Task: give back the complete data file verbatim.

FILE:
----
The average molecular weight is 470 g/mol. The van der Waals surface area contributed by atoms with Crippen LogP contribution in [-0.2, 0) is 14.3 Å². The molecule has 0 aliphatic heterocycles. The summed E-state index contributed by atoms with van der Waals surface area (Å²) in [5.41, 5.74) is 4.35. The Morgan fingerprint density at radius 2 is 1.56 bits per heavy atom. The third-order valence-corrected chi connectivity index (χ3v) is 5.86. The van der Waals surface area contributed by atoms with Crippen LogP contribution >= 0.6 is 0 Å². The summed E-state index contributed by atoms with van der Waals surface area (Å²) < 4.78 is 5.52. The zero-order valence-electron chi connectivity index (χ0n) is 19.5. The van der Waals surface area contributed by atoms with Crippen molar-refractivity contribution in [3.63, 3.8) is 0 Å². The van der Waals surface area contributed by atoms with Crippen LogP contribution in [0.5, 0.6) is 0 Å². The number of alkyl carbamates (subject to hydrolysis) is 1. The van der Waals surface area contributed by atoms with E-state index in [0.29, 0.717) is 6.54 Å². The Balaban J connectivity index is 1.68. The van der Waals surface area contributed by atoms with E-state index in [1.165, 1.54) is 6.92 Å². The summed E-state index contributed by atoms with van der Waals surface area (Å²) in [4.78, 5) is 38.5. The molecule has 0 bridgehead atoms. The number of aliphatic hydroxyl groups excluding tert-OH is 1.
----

The average molecular weight is 470 g/mol. The van der Waals surface area contributed by atoms with Crippen LogP contribution in [-0.2, 0) is 14.3 Å². The molecule has 0 aliphatic heterocycles. The summed E-state index contributed by atoms with van der Waals surface area (Å²) in [5.41, 5.74) is 4.35. The Morgan fingerprint density at radius 2 is 1.56 bits per heavy atom. The third-order valence-corrected chi connectivity index (χ3v) is 5.86. The van der Waals surface area contributed by atoms with Crippen LogP contribution >= 0.6 is 0 Å². The summed E-state index contributed by atoms with van der Waals surface area (Å²) < 4.78 is 5.52. The zero-order valence-electron chi connectivity index (χ0n) is 19.5. The van der Waals surface area contributed by atoms with Crippen molar-refractivity contribution in [3.63, 3.8) is 0 Å². The van der Waals surface area contributed by atoms with Crippen LogP contribution in [0.5, 0.6) is 0 Å². The number of alkyl carbamates (subject to hydrolysis) is 1. The van der Waals surface area contributed by atoms with E-state index in [0.29, 0.717) is 6.54 Å². The Balaban J connectivity index is 1.68. The van der Waals surface area contributed by atoms with E-state index in [1.165, 1.54) is 6.92 Å². The summed E-state index contributed by atoms with van der Waals surface area (Å²) in [4.78, 5) is 38.5. The molecule has 0 bridgehead atoms. The number of aliphatic hydroxyl groups excluding tert-OH is 1.